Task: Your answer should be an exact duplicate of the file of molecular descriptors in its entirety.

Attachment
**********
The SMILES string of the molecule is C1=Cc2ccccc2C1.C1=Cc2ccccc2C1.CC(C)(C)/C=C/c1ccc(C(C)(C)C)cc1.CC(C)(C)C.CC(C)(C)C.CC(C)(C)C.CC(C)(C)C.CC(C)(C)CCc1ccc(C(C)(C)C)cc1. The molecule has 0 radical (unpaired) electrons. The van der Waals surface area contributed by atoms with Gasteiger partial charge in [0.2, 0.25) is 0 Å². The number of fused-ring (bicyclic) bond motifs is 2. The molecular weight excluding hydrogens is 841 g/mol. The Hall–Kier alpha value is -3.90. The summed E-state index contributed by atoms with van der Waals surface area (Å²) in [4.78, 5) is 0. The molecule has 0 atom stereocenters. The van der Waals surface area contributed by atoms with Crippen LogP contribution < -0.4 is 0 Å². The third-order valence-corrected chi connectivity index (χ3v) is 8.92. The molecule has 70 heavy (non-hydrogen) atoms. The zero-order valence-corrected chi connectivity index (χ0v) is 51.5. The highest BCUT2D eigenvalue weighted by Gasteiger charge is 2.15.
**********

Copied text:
The SMILES string of the molecule is C1=Cc2ccccc2C1.C1=Cc2ccccc2C1.CC(C)(C)/C=C/c1ccc(C(C)(C)C)cc1.CC(C)(C)C.CC(C)(C)C.CC(C)(C)C.CC(C)(C)C.CC(C)(C)CCc1ccc(C(C)(C)C)cc1. The molecule has 0 radical (unpaired) electrons. The van der Waals surface area contributed by atoms with Gasteiger partial charge in [0.2, 0.25) is 0 Å². The number of fused-ring (bicyclic) bond motifs is 2. The molecular weight excluding hydrogens is 841 g/mol. The Hall–Kier alpha value is -3.90. The summed E-state index contributed by atoms with van der Waals surface area (Å²) in [4.78, 5) is 0. The molecule has 0 atom stereocenters. The van der Waals surface area contributed by atoms with Crippen LogP contribution < -0.4 is 0 Å². The third-order valence-corrected chi connectivity index (χ3v) is 8.92. The molecule has 70 heavy (non-hydrogen) atoms. The zero-order valence-corrected chi connectivity index (χ0v) is 51.5. The highest BCUT2D eigenvalue weighted by Gasteiger charge is 2.15.